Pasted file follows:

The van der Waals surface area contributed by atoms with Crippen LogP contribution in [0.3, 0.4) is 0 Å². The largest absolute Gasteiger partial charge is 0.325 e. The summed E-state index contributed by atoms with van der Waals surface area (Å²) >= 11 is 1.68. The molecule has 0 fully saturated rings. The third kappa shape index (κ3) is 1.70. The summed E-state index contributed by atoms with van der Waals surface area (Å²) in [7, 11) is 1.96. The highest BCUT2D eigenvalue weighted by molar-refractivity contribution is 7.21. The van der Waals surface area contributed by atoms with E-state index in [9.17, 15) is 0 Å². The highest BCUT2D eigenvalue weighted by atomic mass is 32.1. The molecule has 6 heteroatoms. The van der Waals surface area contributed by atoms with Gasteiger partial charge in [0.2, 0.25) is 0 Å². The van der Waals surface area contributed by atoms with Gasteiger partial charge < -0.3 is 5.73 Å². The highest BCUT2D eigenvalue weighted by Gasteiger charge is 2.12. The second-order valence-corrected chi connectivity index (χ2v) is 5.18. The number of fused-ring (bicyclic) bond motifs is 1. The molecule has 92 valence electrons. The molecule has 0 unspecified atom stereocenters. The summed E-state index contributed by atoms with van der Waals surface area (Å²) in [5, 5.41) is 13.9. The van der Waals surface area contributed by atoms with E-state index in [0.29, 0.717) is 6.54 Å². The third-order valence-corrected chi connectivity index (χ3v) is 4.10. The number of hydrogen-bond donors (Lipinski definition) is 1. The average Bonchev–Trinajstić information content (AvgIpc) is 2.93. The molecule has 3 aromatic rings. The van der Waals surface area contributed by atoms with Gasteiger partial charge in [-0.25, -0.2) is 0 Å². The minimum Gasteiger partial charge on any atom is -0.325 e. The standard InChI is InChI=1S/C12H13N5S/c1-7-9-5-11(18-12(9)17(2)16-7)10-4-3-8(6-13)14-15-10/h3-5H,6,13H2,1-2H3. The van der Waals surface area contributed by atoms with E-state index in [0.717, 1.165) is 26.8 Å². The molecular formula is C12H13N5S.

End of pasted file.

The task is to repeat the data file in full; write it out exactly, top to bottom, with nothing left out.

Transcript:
The van der Waals surface area contributed by atoms with Crippen LogP contribution in [0.3, 0.4) is 0 Å². The largest absolute Gasteiger partial charge is 0.325 e. The summed E-state index contributed by atoms with van der Waals surface area (Å²) >= 11 is 1.68. The molecule has 0 fully saturated rings. The third kappa shape index (κ3) is 1.70. The summed E-state index contributed by atoms with van der Waals surface area (Å²) in [7, 11) is 1.96. The highest BCUT2D eigenvalue weighted by molar-refractivity contribution is 7.21. The van der Waals surface area contributed by atoms with E-state index in [9.17, 15) is 0 Å². The highest BCUT2D eigenvalue weighted by atomic mass is 32.1. The molecule has 6 heteroatoms. The van der Waals surface area contributed by atoms with Gasteiger partial charge in [0.2, 0.25) is 0 Å². The van der Waals surface area contributed by atoms with Gasteiger partial charge < -0.3 is 5.73 Å². The highest BCUT2D eigenvalue weighted by Gasteiger charge is 2.12. The second-order valence-corrected chi connectivity index (χ2v) is 5.18. The number of fused-ring (bicyclic) bond motifs is 1. The molecule has 92 valence electrons. The molecule has 0 unspecified atom stereocenters. The summed E-state index contributed by atoms with van der Waals surface area (Å²) in [5, 5.41) is 13.9. The van der Waals surface area contributed by atoms with E-state index in [0.29, 0.717) is 6.54 Å². The third-order valence-corrected chi connectivity index (χ3v) is 4.10. The number of hydrogen-bond donors (Lipinski definition) is 1. The average Bonchev–Trinajstić information content (AvgIpc) is 2.93. The molecule has 3 aromatic rings. The van der Waals surface area contributed by atoms with Gasteiger partial charge in [-0.25, -0.2) is 0 Å². The minimum Gasteiger partial charge on any atom is -0.325 e. The standard InChI is InChI=1S/C12H13N5S/c1-7-9-5-11(18-12(9)17(2)16-7)10-4-3-8(6-13)14-15-10/h3-5H,6,13H2,1-2H3. The van der Waals surface area contributed by atoms with E-state index in [0.717, 1.165) is 26.8 Å². The molecular formula is C12H13N5S.